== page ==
Defining corporate goals in the supply chain can be a monstrous undertaking. Organizations are continuously focused on maximizing profitability and achieving a better reputation. However, there is a unique problem within the supply chain, and faster and free shipping does not always amount to sustainable shipping practices. More rapid transport will inherently mean a need for either airfreight or overnight ground service. And for brokers, enterprise shippers, and carriers, figuring out when to balance the mode used for transportation against sustainability has proven to be difficult at best. However, there is a unique relationship between Intermodal shipping and the triad of environmental, social, and corporate governance (ESG) initiatives. Let’s take a closer look at why it again harkens to the value of real-time data and how it adds value to the supply chain.
As with truckload carriers, rail carriers experience a delay between invoicing and payment processing. By the time all is said and done, weeks, if not months, may have passed since the movement occurred. In today’s world, that leaves a significant gap for staying strategic. And with freight volumes shifting every few days, reflecting a change within rates, making an informed decision is even more difficult.
There is another side to the challenges well. Even when shipped by rail, freight still needs to make it to the station for loading. That is accomplished by truck, so again, it can be complex at best.
All organizations are looking for ways to optimize their supply chains, and according to Inbound Logistics, energy management is the next step in supply chain optimization. That includes managing energy consumption costs and environmental impact, both critical components within an ESG-conscious strategy. These initiatives’ goal is to effectively promote a more responsible approach to everyday activities within a company. There is an obvious opportunity to create ESG initiatives in the supply chain that surround reducing reliance on fossil fuels.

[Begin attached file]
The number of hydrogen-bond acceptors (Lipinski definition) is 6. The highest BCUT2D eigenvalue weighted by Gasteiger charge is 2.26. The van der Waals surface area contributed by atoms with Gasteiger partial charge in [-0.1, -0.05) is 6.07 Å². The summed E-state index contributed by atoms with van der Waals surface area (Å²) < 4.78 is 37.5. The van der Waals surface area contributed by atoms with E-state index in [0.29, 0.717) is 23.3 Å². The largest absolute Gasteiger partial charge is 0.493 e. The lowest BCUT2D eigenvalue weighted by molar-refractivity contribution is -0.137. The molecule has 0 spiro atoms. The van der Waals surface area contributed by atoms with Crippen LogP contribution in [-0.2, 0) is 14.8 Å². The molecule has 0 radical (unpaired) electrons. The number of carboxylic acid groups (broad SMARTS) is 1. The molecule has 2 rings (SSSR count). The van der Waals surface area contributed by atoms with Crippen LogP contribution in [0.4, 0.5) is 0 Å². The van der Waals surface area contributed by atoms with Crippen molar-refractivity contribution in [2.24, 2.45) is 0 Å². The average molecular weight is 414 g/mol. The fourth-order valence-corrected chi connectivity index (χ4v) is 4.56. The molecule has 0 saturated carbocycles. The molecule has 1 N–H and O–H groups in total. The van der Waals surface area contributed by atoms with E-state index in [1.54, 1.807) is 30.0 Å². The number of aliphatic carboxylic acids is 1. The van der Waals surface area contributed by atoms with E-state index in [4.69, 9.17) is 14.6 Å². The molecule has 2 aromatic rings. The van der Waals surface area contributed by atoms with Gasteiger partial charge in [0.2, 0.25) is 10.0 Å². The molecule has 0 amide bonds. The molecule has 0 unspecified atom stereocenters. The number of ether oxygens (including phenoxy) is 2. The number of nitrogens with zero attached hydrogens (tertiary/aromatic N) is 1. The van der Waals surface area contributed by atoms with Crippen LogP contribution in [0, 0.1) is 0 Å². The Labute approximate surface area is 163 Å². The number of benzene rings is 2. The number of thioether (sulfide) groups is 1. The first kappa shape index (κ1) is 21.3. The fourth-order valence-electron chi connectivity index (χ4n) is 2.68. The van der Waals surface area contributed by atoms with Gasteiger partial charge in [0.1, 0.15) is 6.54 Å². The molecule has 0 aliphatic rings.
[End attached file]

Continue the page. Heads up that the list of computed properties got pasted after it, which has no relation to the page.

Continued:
Major carriers have taken steps to implement ESG processes that are often overlooked, such as investing in natural gas-powered final mile delivery vans. However, additional ESG improvements can be seen with the advent of electric trucks, drones, and IoT-enabled systems that continuously optimize routes based on the trucking market.
In the context of intermodal shipping, gaining insight into the actual shipping costs by a combination of truck and rail compared to the potential impact on the environment of simply shipping something solely by truck or air is valuable.
As already mentioned, intermodal shipping can be challenging to track. However, it all begins with the freight tender. That much is specific and accurate of all shipments and their execution. At the same time, rail carriers collectively generate a mountain of tendered data that can be applied to derive tendered data, and paid rail invoices within 14 days of a given move can provide a broad indicator of how rates are stacking up this mode of transportation. Yet, viewing that same information later can further increase the validity of the argument as to whether intermodal shipping contributed to any meaningful savings.
That singular fact is the basis behind creating the intermodal contract savings truckload indices within FreightWaves SONAR. These indices provide a distance-based comparison of average savings derived from intermodal transportation compared to truckload. Additionally, the rates are broken into three groups, including short, medium, and long-haul moves. By considering the differences between these three groups and the typical costs associated with truckload moves of similar distances, it is easier to justify using rail.
There is also the opportunity to lessen the worry over the timeliness of transportation. While today’s customers are clamoring for their latest purchases today, they are environmentally conscious. Many customers may be willing to wait when informed that a faster purchase is not necessarily a greener purchase. That is where shippers and freight management parties can apply data to consider predictive freight rates and historical rail rates to bring costs under control and achieve ESG goals simultaneously.
The best-laid plans for aligning your organization with ESG initiatives are only as good as your day-to-day improvements. And taking advantage of more rail services, as well as recognizing the actual cost and savings opportunity of rail will go a long way in helping your organization tap the value and meaningful impacts associated with ESG improvements. Find out more about how your organization can get started with navigating volatile freight markets and tapping the intermodal value by requesting a FreightWaves SONAR demo today.